Car sped past before fatal M3 crash – witness

WOMAN SAYS ACCUSED SMELT OF ALCOHOL

Cape Argus

Reporter: Jade Witten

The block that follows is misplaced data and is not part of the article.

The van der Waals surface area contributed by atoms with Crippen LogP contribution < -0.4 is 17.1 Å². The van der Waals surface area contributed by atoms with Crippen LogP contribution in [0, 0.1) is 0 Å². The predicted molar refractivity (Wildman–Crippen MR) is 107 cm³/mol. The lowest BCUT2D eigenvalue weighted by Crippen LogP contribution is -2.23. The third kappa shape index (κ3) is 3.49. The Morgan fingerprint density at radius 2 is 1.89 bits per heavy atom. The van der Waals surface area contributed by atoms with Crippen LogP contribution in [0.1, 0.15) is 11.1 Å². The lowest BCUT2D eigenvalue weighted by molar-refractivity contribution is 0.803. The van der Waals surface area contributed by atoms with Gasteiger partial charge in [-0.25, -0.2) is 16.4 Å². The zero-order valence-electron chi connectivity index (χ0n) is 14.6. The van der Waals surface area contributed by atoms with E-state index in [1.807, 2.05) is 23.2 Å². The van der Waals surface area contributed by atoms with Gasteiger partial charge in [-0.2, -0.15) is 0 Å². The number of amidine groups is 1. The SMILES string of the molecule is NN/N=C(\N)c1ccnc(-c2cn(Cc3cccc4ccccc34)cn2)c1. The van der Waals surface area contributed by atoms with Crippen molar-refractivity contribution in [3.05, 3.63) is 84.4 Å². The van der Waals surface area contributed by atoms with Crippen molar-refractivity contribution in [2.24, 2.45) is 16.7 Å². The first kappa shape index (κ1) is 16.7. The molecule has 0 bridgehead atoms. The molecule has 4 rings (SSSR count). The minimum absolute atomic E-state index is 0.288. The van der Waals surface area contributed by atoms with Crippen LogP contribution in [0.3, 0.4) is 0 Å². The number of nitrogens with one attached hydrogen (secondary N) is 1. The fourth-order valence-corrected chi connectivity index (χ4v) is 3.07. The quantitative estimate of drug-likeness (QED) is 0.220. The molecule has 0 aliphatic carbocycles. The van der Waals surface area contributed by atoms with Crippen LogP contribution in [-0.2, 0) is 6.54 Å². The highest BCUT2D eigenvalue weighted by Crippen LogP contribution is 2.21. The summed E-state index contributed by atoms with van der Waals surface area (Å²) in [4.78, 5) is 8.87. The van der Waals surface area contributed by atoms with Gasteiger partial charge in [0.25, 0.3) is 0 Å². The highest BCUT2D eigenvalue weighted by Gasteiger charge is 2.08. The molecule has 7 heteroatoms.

A motorist has told the Wynberg Magistrate’s Court how she saw a car “speed” past her, crash into an embankment on the M3, fly into the air and then catch fire in the accident alleged to have resulted in the death of a 24-year-old woman metres away. Nathalie Phillips was testifying yesterday in the case against Johan Crous, who is on trial for the death of a Newlands woman, Lauren Devine, in 2008. Devine died after a flying rock struck her head as she was driving near Woolsack Drive on August 23. The rock dislodged from an embankment struck by Crous’s car and smashed into the windscreen of her Renault Clio, striking her in the face. Crous has pleaded not guilty to a charge of culpable homocide, alternatively reckless and negligent driving. Phillips told the court that she was driving on the M3 that Saturday afternoon when she saw the silver Ford Fiesta driven by Crous speed past her. “I thought to myself, my word this guy is gunning it past me.” She added that she had asked herself: “Why are you driving at that speed?” Phillips said she was the first person at the scene, and had spoken to Crous and his wife, who was in the passenger seat of the car. “I wanted to know if the people were all right. My view is that the driver (Crous) had been drining too much. I could smell it. His partner was also worried because police would come and test (his blood),” she said. On Tuesday, the State withdrew a charge of driving under the influence of alcohol against Crous, whose blook-alcohol level was 0.08g/100ml of blood. The legal limit is 0.05g/100ml. Another witness, Raymond Currie, told the court he had seen Crous’s car leave the parking area of a Constantia restaurant, then overtake him on the M3. He said he must have been travelling at about 100km/h, and that Crous was driving at a “high speed” as he passed him. Currie was not specific about where on M3 Crous passed him. Crous’s lawyer, Reaz Khan, put it to Currie that if he was uncertain about the speed at which he was travelling, he could not give an accurate account of how fast Crous was driving. Currie said he assumed that he had been travelling at the speed limit of 100km/h. The trial continues on May 7.